Notch signaling is an evolutionarily conserved pathway that regulates processes as diverse as cell fate specification, stem cell proliferation and maintenance, cell death, compartment boundary formation and cortical neurite outgrowth. Also, aberrant Notch signaling is involved in a variety of human diseases including cerebrovascular dementia, cancer and developmental disorders affecting liver, heart, skeleton, eye, and kidney. Although a lot of effort has been devoted to understanding the function of the genes with all-or-none effects in this pathway, much less is known about how animals fine-tune signaling, an issue of potentially high relevance to human disease pathogenesis and therapeutics. The focus of this proposal is on the characterization of a novel Notch regulator rumi, which we have identified in an unbiased chemical mutagenesis screen in Drosophila. Unlike other regulators of Notch, null mutations of rumi exhibit a dramatically temperature-sensitive Notch loss-of- function phenotype. In vivo analysis indicates that Rumi functions in the endoplasmic reticulum of the signal-receiving cell and is required upstream of the Presenilin function. Biochemical and cell culture studies have shown that Rumi is able to add glucose residues to specific EGF repeats of Notch. In this proposal we will use a combination of genetic, cell biological and biochemical analyses to identify the mechanism underlying the temperature-sensitivity and reversibility of the rumi phenotype, to test the hypothesis that Rumi regulates Notch signaling via altering the glycosylation pattern of the Notch protein in vivo, and to identify other Notch "fine-tuning" genes by screening for genetic modifiers of rumi. Rumi is a highly conserved protein, as transgenic expression of human Rumi rescues rumi mutations in flies. Moreover, vertebrate studies have shown that manipulation of the Notch pathway can be of potential therapeutic value in several disease contexts, including inner ear hair cell loss, muscle injury and demyelination. Therefore, our hope is that by shedding light on the interface of cell biology and development, the research proposed in this grant will not only unravel some of the strategies used by animals to regulate signaling, but might also contribute to efforts aimed at altering the outcome of human diseases. Since to our knowledge Rumi is the first protein O- glucosyltransferase identified in animals, our studies will also establish a framework for understanding the role of this highly conserved modification in metazoan biology. PUBLIC HEALTH REVELANCE: Alterations in Notch signaling causes a variety of human diseases including cancer, cardiovascular, skeletal and neurological disorders. Notch signaling is also involved in the regulation of stem cell division and differentiation. In this proposal we will characterize how addition of glucose residues to the Notch protein fine-tunes signaling mediated by this important pathway.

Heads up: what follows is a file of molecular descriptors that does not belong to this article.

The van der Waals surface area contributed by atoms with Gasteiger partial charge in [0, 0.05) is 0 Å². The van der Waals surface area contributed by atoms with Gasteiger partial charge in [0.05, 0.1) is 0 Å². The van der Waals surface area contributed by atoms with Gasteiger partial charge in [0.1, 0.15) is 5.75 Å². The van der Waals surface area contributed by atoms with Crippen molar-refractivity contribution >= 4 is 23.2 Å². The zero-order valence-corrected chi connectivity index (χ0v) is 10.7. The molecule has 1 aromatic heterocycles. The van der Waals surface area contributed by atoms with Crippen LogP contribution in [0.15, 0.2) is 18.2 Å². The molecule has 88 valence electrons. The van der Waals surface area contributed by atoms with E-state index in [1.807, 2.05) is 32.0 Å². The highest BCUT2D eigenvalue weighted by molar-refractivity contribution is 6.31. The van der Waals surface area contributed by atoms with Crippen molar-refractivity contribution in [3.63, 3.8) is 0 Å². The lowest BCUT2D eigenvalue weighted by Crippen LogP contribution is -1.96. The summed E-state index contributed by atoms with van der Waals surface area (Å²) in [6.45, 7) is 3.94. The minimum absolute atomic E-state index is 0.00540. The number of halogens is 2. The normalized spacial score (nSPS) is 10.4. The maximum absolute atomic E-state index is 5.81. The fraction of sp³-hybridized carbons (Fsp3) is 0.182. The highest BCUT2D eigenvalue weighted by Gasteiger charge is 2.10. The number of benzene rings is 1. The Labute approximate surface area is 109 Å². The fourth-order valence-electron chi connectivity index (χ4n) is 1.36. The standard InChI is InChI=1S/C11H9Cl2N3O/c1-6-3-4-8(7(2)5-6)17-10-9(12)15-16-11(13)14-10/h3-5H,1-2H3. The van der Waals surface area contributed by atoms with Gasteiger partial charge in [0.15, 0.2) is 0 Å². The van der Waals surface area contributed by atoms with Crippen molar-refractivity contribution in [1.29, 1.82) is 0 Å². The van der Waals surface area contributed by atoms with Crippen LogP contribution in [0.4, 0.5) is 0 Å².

Agency
National Institute of Health (NIH)
Institute
National Institute of General Medical Sciences (NIGMS)
Type
Research Project (R01)
Project #
3R01GM084135-05S1
Application #
8718761
Study Section
Neurogenesis and Cell Fate Study Section (NCF)
Program Officer
Gaillard, Shawn R
Project Start
2008-04-01
Project End
2014-01-16
Budget Start
2012-03-01
Budget End
2014-01-16
Support Year
5
Fiscal Year
2013
Total Cost
$92,031
Indirect Cost
$33,225
Name
Baylor College of Medicine
Department
Genetics
Type
Schools of Medicine
DUNS #
051113330
City
Houston
State
TX
Country
United States
Zip Code
77030
LeBon, Lauren; Lee, Tom V; Sprinzak, David et al. (2014) Fringe proteins modulate Notch-ligand cis and trans interactions to specify signaling states. Elife 3:e02950
Leonardi, Jessica; Jafar-Nejad, Hamed (2014) Structure-function analysis of Drosophila Notch using genomic rescue transgenes. Methods Mol Biol 1187:29-46
LeBon, Lauren; Lee, Tom V; Sprinzak, David et al. (2014) Correction: Fringe proteins modulate Notch-ligand cis and trans interactions to specify signaling states. Elife 3:
Haltom, Amanda R; Lee, Tom V; Harvey, Beth M et al. (2014) The protein O-glucosyltransferase Rumi modifies eyes shut to promote rhabdomere separation in Drosophila. PLoS Genet 10:e1004795
Lee, Tom V; Sethi, Maya K; Leonardi, Jessica et al. (2013) Negative regulation of notch signaling by xylose. PLoS Genet 9:e1003547
Leonardi, Jessica; Fernandez-Valdivia, Rodrigo; Li, Yi-Dong et al. (2011) Multiple O-glucosylation sites on Notch function as a buffer against temperature-dependent loss of signaling. Development 138:3569-78
Takeuchi, Hideyuki; Fernandez-Valdivia, Rodrigo C; Caswell, Devin S et al. (2011) Rumi functions as both a protein O-glucosyltransferase and a protein O-xylosyltransferase. Proc Natl Acad Sci U S A 108:16600-5
Fernandez-Valdivia, Rodrigo; Takeuchi, Hideyuki; Samarghandi, Amin et al. (2011) Regulation of mammalian Notch signaling and embryonic development by the protein O-glucosyltransferase Rumi. Development 138:1925-34
Jafar-Nejad, Hamed; Leonardi, Jessica; Fernandez-Valdivia, Rodrigo (2010) Role of glycans and glycosyltransferases in the regulation of Notch signaling. Glycobiology 20:931-49
Lee, Tom V; Takeuchi, Hideyuki; Jafar-Nejad, Hamed (2010) Regulation of notch signaling via O-glucosylation insights from Drosophila studies. Methods Enzymol 480:375-98

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